Environment and Climate Change
February 02, 2017
Protecting Wildlife Resources
Minister Trimper Advises that the George River Caribou Herd is Critically Vulnerable During Winter Months
The Department of Environment and Climate Change is reminding residents that the hunting ban for the George River Caribou remains in effect and is essential to the herd's recovery. While a significant portion of the remaining animals in the George River Caribou Herd are wintering near the communities of Nain and Natuashish, this visible presence should not be interpreted as a resurgence in the herd's population. A July 2016 census revealed a total of only 8,938 caribou remaining in this herd and any mortality would be of concern.
“The need for conservation of the George River Herd and all caribou in Labrador is paramount. It is imperative to again remind communities that the presence of the herd is in no way reflective of any improvement in the herd’s numbers. It is not an exaggeration to say that the caribou being seen are some of the last remaining animals in the herd. We will continue to work with our colleagues in Quebec and with Aboriginal governments and organizations to make sound decisions about future conservation strategies and ensure we do everything we can to stabilize the George River Herd.”
- The Honourable Perry Trimper, Minister of Environment and Conservation
Letters advising the status of the herd and its significant vulnerability have been sent to the leadership of the Nunatsiavut Government, the Innu Nation, the NunatuKavut Community Council, as well as the Labrador Hunting and Fishing Association. In previous years, a series of meetings and consultations between the Provincial Government and Labrador communities were held to share research findings and have dialogue regarding the importance of the hunting ban, and similar meetings are anticipated to take place in the coming weeks. Additional information on the George River Caribou Herd and the hunting ban can be found in the backgrounder below.
“Biologists advise that the harvesting ban is essential at this time. Otherwise, the herd could become so small within three to five years it will lose its capacity to recover. This is tragic, not only for the ecosystem, but for the people of Labrador and Quebec who have utilized these animals as a resource. Our government is now assessing next steps to ensure the herd will be protected, and we once again call on everyone to adhere to the current hunting ban.”
- Minister Trimper
The George River Herd has now decreased by 99 per cent since the early 1990s when the population was estimated at approximately 800,000 animals. This high population level is thought to have resulted in deterioration of habitat and food resources for caribou and this is what initiated the population decline. Once the decline phase was underway, additional factors including predation, hunting and possibly climate change became increasingly significant.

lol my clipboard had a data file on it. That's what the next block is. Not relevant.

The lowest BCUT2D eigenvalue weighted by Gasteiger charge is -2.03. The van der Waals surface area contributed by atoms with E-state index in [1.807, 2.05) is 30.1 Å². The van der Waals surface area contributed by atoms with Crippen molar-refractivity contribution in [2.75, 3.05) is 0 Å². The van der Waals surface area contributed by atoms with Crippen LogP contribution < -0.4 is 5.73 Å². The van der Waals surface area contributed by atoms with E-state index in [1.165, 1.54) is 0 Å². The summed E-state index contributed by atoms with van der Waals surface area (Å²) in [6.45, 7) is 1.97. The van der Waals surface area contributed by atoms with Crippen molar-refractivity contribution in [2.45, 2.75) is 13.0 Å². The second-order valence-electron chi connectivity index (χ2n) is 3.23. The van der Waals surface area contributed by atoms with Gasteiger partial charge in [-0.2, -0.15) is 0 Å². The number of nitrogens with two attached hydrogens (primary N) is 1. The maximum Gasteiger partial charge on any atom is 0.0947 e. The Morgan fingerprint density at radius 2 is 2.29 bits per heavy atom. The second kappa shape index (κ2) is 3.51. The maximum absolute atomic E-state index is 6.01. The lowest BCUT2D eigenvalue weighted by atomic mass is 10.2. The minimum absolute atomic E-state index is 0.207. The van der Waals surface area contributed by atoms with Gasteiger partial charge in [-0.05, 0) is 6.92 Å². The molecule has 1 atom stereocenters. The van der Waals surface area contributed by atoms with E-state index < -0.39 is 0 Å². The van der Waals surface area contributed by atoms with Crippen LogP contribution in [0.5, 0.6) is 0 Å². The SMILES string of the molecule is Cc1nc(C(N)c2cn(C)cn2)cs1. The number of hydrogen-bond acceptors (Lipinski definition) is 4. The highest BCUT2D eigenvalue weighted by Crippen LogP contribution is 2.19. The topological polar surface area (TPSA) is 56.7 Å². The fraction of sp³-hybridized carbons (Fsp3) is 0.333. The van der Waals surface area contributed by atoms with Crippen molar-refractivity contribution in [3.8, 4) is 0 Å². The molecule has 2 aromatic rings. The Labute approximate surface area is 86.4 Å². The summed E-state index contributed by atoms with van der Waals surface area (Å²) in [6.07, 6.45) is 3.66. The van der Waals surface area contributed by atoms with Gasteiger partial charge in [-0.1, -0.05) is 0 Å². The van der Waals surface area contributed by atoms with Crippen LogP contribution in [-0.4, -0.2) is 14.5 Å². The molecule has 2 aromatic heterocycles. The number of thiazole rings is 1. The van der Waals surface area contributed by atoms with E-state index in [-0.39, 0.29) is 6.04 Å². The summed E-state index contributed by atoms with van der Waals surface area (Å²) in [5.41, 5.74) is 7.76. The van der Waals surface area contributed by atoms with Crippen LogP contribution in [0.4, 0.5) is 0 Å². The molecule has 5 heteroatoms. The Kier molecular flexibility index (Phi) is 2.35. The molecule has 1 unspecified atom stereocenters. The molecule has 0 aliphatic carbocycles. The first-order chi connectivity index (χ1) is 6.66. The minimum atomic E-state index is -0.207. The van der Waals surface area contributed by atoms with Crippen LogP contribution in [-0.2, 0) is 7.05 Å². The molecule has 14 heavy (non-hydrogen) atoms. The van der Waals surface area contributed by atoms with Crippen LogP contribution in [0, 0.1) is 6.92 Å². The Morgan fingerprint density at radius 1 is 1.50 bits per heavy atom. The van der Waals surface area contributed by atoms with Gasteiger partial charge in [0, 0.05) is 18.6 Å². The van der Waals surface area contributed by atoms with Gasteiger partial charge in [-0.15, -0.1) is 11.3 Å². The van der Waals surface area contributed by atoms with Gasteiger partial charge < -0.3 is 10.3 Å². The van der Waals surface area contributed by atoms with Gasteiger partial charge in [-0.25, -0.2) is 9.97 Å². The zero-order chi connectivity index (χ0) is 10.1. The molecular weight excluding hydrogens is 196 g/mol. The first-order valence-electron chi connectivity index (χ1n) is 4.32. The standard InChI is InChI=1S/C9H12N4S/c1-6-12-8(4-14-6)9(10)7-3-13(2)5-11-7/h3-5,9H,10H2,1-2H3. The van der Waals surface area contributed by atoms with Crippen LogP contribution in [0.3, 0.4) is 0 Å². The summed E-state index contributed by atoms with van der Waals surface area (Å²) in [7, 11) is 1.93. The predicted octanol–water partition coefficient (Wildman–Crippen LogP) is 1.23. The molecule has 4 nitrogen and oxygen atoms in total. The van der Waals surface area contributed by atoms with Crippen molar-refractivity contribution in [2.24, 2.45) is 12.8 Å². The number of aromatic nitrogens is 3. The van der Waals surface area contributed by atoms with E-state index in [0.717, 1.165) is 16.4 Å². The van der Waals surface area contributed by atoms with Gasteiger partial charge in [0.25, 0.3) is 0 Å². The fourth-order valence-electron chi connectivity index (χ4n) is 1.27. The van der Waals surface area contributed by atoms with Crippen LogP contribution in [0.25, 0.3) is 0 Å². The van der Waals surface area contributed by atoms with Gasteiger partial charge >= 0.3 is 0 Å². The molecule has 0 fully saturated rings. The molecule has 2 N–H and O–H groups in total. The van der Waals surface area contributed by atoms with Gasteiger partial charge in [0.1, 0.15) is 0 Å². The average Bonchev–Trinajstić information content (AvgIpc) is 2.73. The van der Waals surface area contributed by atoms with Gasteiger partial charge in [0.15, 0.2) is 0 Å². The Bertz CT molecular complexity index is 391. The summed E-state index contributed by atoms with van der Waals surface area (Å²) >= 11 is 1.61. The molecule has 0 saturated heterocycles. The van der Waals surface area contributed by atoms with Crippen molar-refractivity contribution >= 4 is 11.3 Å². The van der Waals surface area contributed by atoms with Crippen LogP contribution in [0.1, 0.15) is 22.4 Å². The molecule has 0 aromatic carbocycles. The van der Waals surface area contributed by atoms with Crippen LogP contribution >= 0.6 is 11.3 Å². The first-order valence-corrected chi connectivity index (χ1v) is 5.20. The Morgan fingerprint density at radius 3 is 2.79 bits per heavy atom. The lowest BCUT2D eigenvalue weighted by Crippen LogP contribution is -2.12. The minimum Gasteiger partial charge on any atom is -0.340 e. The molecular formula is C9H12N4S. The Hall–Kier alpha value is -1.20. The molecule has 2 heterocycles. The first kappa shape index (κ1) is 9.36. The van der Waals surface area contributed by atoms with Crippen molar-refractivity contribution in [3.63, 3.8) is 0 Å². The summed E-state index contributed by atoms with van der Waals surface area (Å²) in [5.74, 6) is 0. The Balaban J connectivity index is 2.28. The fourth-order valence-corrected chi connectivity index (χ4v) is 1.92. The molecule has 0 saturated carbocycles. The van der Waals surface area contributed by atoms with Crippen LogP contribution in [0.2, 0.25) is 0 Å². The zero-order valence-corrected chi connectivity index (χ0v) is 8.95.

- The Department of Environment and Climate Change is reminding residents that the hunting ban for the George River Caribou remains in effect and is essential to the herd's recovery.
- A significant portion of the remaining animals in the George River Caribou Herd are wintering near the communities of Nain and Natuashish. This visible presence should not be interpreted as resurgence in the herd's population.
- A July 2016 census of the herd revealed a total of only 8,938 caribou remaining in this herd and a hunting ban remains in place.
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Media Relations Manager
Department of Environment and Climate Change
The George River Caribou Herd
Research and monitoring of the George River Caribou Herd being conducted by the Department of Environment and Climate Change, in cooperation with the Government of the Quebec, includes the tracking of caribou fitted with satellite telemetry collars which allows biologists to track the movements of the herd. The collar information shows that some of the caribou are currently on or very close to the coast and are once again vulnerable to those who would hunt contrary to the harvesting ban.
The ban on hunting George River Caribou Herd was enacted in January 2013 and applies to all people in Labrador, including areas under existing and pending land claims. The ban is intended to relieve the herd from all hunting pressure to allow it to recover.
In July 2016 the most recent population census was conducted and found that only 8,938 caribou remain. In October 2016, annual classification surveys were conducted and Provincial Government biologists determined the proportion of females, males and new calves being recruited into the population. After three years of some modest improvements, the calf recruitment rate dropped this year to 18.3 per cent, down from 20 per cent in 2015. The proportion of large males (which are believed to be the dominant breeders) also declined this year to 4.7 per cent, down from 5.2 per cent in 2015.
The census findings and the classification results together indicate that the population is still continuing to decline, and if current rates of mortality continue, the capacity of the herd to recover in any desirable time frame will essentially be lost. In light of this critical situation, the status of the herd with respect to listing under the provincial Endangered Species Act, and the federal Species at Risk Act is currently being reviewed.
2017 02 02 1:40 p.m.